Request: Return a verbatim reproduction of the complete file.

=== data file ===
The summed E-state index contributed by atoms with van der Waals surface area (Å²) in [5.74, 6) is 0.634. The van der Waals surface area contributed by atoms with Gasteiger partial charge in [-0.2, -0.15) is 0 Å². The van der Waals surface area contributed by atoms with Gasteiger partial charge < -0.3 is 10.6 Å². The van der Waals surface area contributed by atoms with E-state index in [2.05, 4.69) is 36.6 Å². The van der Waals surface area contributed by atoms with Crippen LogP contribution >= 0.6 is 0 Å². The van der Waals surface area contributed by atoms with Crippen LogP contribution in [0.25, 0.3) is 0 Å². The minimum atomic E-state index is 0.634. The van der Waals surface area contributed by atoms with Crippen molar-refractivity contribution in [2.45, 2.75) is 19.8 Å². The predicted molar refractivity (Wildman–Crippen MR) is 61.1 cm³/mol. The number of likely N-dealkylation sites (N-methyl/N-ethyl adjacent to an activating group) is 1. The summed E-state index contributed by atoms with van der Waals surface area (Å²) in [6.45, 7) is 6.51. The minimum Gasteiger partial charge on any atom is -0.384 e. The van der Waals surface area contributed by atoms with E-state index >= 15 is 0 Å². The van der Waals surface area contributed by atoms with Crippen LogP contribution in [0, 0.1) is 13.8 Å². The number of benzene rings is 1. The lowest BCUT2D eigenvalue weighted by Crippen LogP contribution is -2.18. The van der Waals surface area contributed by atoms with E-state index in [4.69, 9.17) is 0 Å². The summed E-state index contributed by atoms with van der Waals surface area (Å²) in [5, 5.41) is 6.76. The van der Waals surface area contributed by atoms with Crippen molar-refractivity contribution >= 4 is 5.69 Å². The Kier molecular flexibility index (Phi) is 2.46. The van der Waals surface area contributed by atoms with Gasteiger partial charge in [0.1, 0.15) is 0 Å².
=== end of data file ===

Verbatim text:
The summed E-state index contributed by atoms with van der Waals surface area (Å²) in [5.74, 6) is 0.634. The van der Waals surface area contributed by atoms with Gasteiger partial charge in [-0.2, -0.15) is 0 Å². The van der Waals surface area contributed by atoms with Gasteiger partial charge < -0.3 is 10.6 Å². The van der Waals surface area contributed by atoms with E-state index in [2.05, 4.69) is 36.6 Å². The van der Waals surface area contributed by atoms with Crippen LogP contribution >= 0.6 is 0 Å². The van der Waals surface area contributed by atoms with Crippen LogP contribution in [0.25, 0.3) is 0 Å². The minimum atomic E-state index is 0.634. The van der Waals surface area contributed by atoms with Crippen molar-refractivity contribution in [2.45, 2.75) is 19.8 Å². The predicted molar refractivity (Wildman–Crippen MR) is 61.1 cm³/mol. The number of likely N-dealkylation sites (N-methyl/N-ethyl adjacent to an activating group) is 1. The summed E-state index contributed by atoms with van der Waals surface area (Å²) in [6.45, 7) is 6.51. The minimum Gasteiger partial charge on any atom is -0.384 e. The van der Waals surface area contributed by atoms with E-state index >= 15 is 0 Å². The van der Waals surface area contributed by atoms with Crippen LogP contribution in [0, 0.1) is 13.8 Å². The number of benzene rings is 1. The lowest BCUT2D eigenvalue weighted by Crippen LogP contribution is -2.18. The van der Waals surface area contributed by atoms with E-state index in [4.69, 9.17) is 0 Å². The summed E-state index contributed by atoms with van der Waals surface area (Å²) in [5, 5.41) is 6.76. The van der Waals surface area contributed by atoms with Crippen molar-refractivity contribution >= 4 is 5.69 Å². The Kier molecular flexibility index (Phi) is 2.46. The van der Waals surface area contributed by atoms with Gasteiger partial charge in [0.1, 0.15) is 0 Å².